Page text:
Having lived in an abusive relationship with his dad, Bart Millard eventually reconciled with his father, who came to accept the Lord as his Saviour. Over time, his father had changed from the man he despised to the one he wanted to be like.
Millard, who never quite hit the big time with his music as he lacked that “certain depth,” found it in “I Can Only Imagine,” a song written from the pain and loss he had suffered in life.
The song was given to Amy Grant to record and sing, crediting him as the writer, but after going on stage, she felt inspired to call him up and introduce him as the writer with the invitation for him to perform his own song.
She also backed out of recording the song, allowing Mercy Me to record it on their own. It was released as the breakout single to their first studio album, “Almost There”.
The album is now certified triple platinum and, to date, is the bestselling and most played Christian single of all time. (https://www.usatoday.com/story/life/music/2018/03/13/how-did-can-only-imagine-become-best-selling-christian-song-all-time)
I Can Only Imagine tears at the emotions, and at times, you felt like tears weren’t too far away.
Watching the movie, you could literally feel the raw emotions as J. Michael Finley, who plays the lead character, Bart Millard, struggled with anger and insecurity while dealing with his father’s temper tantrums.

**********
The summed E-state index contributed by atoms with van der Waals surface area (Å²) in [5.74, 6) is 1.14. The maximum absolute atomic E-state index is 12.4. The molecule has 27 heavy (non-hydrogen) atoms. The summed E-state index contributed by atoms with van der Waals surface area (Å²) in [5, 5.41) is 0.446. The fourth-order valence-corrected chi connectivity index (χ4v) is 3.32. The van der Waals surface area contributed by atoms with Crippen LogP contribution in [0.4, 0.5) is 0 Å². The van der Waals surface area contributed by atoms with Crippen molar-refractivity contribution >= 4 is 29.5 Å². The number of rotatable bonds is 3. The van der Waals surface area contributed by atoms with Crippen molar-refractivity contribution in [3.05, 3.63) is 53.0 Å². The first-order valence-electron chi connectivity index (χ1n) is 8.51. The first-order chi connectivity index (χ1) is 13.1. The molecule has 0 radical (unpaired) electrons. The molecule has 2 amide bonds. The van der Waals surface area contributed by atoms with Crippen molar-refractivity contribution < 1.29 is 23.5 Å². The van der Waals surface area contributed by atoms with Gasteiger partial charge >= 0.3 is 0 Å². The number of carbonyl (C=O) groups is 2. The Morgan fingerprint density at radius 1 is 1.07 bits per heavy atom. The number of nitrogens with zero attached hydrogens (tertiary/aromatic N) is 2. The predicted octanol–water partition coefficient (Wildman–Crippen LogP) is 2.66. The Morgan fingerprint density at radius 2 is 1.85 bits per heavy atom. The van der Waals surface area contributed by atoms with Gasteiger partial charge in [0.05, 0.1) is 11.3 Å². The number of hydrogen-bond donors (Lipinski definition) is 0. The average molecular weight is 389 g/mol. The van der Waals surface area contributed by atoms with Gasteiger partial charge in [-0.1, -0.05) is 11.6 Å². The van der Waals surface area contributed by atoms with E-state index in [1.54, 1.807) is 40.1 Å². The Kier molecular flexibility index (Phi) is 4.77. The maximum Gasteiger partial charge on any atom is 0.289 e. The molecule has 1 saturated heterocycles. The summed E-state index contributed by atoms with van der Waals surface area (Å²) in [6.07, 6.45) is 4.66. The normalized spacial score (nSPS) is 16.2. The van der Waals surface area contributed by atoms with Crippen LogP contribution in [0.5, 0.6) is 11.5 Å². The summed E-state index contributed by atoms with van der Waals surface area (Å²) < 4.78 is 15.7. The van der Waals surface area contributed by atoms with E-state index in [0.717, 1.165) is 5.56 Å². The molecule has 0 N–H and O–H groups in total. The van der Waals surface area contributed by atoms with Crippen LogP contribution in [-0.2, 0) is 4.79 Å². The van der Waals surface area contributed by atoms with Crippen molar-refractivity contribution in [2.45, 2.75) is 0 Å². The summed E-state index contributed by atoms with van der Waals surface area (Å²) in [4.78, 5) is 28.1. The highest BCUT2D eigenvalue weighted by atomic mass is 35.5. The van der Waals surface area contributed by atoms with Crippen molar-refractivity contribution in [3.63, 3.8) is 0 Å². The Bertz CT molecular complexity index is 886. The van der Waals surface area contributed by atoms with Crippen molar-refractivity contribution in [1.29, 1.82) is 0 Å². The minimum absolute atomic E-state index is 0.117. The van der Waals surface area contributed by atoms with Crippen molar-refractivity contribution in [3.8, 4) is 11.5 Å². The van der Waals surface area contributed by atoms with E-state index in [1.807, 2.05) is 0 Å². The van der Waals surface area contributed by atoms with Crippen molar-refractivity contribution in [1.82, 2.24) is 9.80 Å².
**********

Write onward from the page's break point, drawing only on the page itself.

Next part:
One day, upon returning home from church camp after accepting Christ as His Saviour, he was told that his mother had fled her abusive husband, leaving her son behind.
At times, you could almost feel sorry for Bart’s father, played by Dennis Quaid, who reminded his son that he had not run but stayed with him.
Madeline Carroll, who plays Bart’s love interest Shannon, remained that ‘touch of reality’ for him as she refused to allow him to be anything but himself. Throughout his struggles to deal with his emotions, she assured him she prayed for him constantly, but there was no compromising her standards.
The movie is all about faith and the power of forgiveness. The actors outdid themselves in the characters they portrayed. As the ending credits rolled, it was to a feeling of total satisfaction—you had just watched something that made you feel good in your decision to keep on forgiving and trusting God.